HONOLULU – For nearly a year, Maui residents practically had their tropical oasis to themselves.

Then the visitors came back all flooded.

On the Hawaiian island, one of the most popular destinations in the world, the locals have long complained of “over-tourism”: congested streets, overcrowded beaches, overcrowded restaurants.

But as the U.S. emerges from the pandemic, Maui is surging from some of the same tribes seen on the mainland, such as: Lack of staff in the hospitality industry. And the restaurants, which are still running on limited capacity, are struggling to keep up.

Now that the incarcerated mainland residents are returning in droves, Maui officials are making an unusual request to airlines: Please don’t bring so many people to our island.

“We do not have the power to say stop, but we ask the authorities to help us,” said Mayor Michael Victorino at a recent press conference.


Hawaii had some of the strictest coronavirus public health restrictions in the country, and it’s the only state that does has not fully reopened, partly due to its remote location and limited number of hospitals. Also on people’s minds is the memory of diseases that wiped out 80% of Hawaiian Native Americans in the century after the arrival of Europeans.

The governor doesn’t plan remove all restrictions up to 70% of the state’s population are vaccinated. On Friday it was 58%.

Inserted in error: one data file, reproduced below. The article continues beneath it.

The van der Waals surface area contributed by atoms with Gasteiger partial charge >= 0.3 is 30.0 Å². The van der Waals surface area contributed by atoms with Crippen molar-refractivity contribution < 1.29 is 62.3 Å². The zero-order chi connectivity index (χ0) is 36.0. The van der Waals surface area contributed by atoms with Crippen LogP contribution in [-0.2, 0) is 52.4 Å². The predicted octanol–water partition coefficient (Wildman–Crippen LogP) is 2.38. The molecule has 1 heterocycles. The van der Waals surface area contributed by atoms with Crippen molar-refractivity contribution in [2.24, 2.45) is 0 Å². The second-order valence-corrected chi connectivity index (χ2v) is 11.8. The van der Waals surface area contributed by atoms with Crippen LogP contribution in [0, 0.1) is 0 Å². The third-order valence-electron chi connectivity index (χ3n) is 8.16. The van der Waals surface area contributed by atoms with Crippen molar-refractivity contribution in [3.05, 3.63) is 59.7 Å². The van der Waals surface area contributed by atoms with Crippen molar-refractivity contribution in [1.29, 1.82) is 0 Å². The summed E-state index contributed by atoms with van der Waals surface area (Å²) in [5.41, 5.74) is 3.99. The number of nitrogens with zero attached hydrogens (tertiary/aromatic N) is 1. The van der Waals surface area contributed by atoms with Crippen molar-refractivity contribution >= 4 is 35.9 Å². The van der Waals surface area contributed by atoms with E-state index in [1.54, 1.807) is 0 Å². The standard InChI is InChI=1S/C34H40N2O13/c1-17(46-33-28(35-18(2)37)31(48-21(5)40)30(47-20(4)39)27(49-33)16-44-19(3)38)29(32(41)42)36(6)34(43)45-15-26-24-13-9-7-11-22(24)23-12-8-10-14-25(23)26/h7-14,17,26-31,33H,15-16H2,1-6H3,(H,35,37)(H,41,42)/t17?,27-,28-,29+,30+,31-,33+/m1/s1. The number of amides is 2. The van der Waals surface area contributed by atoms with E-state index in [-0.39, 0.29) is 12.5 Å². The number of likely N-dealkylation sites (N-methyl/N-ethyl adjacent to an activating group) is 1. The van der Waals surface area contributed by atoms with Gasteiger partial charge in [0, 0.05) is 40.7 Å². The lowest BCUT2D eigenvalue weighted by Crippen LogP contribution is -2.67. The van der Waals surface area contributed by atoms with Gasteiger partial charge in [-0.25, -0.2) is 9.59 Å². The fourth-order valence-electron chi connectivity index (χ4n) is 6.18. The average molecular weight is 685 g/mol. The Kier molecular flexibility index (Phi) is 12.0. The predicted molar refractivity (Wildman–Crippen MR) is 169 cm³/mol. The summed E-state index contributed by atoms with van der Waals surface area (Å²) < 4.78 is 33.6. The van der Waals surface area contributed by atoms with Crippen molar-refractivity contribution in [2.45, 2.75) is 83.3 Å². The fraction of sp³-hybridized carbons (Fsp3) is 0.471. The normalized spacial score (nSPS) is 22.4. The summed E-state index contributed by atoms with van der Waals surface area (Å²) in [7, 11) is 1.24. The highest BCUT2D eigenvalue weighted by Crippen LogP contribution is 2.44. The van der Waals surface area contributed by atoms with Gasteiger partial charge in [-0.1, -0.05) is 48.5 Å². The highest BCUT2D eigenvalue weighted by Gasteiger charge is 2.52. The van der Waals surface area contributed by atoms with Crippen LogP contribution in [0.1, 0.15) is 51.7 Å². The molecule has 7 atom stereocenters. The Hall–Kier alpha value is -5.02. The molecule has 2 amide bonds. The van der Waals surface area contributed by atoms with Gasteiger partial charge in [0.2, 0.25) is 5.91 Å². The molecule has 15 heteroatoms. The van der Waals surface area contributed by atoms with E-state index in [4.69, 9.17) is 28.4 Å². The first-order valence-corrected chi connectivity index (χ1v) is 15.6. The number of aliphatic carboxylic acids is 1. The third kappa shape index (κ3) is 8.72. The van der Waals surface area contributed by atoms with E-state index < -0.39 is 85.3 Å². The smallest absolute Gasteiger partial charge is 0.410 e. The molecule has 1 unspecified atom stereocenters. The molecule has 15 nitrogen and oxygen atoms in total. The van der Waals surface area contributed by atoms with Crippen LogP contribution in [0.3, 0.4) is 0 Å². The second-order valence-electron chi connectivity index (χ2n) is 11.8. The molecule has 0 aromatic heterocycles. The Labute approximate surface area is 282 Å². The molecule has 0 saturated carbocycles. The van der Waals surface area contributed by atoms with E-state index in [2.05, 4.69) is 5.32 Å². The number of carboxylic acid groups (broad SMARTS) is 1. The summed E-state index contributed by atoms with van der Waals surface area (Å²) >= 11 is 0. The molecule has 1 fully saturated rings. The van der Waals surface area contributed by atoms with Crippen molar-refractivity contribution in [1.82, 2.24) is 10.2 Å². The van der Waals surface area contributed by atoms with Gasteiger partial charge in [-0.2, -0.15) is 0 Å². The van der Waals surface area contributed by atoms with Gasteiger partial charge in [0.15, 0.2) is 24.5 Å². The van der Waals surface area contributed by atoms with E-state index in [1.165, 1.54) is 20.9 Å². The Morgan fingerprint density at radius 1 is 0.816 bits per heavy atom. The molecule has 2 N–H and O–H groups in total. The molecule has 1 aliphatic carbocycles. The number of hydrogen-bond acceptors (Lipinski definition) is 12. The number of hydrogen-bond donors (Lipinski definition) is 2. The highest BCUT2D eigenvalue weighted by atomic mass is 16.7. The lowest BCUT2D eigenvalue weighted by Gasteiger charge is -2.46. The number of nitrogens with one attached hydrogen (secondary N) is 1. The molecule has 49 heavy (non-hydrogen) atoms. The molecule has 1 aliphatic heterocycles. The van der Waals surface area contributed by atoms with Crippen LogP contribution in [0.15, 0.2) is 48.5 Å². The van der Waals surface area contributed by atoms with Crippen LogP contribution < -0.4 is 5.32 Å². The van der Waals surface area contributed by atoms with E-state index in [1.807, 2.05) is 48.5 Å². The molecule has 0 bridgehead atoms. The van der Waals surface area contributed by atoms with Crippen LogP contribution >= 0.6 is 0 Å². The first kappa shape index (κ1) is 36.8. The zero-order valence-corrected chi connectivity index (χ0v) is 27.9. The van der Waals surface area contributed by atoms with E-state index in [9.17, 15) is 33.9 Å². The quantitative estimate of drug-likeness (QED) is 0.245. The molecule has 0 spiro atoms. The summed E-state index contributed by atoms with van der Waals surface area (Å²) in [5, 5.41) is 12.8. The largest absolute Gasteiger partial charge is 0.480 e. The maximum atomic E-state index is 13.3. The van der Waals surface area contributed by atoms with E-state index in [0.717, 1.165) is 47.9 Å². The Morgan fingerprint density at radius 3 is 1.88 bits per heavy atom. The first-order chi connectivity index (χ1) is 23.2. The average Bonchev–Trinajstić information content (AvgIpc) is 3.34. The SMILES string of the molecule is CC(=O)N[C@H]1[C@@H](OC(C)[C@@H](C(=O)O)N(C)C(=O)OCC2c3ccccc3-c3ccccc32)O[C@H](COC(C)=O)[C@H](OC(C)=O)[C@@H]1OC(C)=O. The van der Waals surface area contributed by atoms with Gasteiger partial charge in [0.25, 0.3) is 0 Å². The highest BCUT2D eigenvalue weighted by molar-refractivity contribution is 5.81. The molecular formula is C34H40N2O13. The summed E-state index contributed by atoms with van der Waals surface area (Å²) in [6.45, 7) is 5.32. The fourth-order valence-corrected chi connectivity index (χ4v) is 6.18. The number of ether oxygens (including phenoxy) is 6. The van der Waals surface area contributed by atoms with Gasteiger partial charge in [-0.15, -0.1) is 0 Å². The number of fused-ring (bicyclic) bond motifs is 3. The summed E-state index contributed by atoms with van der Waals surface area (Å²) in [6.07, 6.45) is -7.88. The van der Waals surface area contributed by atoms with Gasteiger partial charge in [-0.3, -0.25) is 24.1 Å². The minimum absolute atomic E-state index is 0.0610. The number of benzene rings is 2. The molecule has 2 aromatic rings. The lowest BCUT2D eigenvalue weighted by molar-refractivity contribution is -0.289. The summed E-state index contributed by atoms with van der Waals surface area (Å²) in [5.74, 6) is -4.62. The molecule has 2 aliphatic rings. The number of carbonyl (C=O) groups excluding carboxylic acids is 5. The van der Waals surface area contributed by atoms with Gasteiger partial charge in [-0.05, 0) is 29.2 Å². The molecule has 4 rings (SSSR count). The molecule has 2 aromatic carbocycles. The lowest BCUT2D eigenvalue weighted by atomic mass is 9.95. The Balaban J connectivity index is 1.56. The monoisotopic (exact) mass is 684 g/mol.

However, Hawaii has become an attractive travel destination as other states relax the rules, especially with some overseas travel still restricted. And Maui is a popular spot for vacationers from mainland USA, where the pace of COVID-19 vaccinations has been robust.


The Hawaii Tourism Authority said 215,148 visitors came to the island in May, compared to just 1,054 in the same month last year when tourism nearly fell due to COVID-19 fears and Hawaii’s requirement to quarantine travelers on arrival has been closed. That’s not far from May 2019 when 251,665 visitors arrived.

Even more are expected on the July 4th holiday weekend, with the Maui Visitors Bureau expecting arrivals to hit at least 2019 levels.

Restaurants that are 50% full are feeling the crisis.

“We’re under more pressure than we were before COVID, that’s damn sure,” said Jack Starr, who runs Kimo’s in Lahaina, which has been on a reservation waiting list for almost two months.

Restaurants are allowed begin to occupy 75% of their places later that week, but Starr says the shortage of staff and a 6-foot (2-meter) separation requirement for tables keep their hands tied.


“Are you kidding me?” he said. “You have to screw this down to 3 feet and maybe we have something going on here.”

At his press conference, the mayor also pointed out illegal parking on the famous Hana Highway, a two-lane country road that meanders along the lush north coast of Maui, with the ocean on one side and breathtaking valleys and waterfalls on the other. Tourists stop to take photos, block traffic, and worry about what would happen if a fire truck or ambulance didn’t pass.

Maui’s main airport in Kahului is also overcrowded and its emergency services are taxed, Victorino said.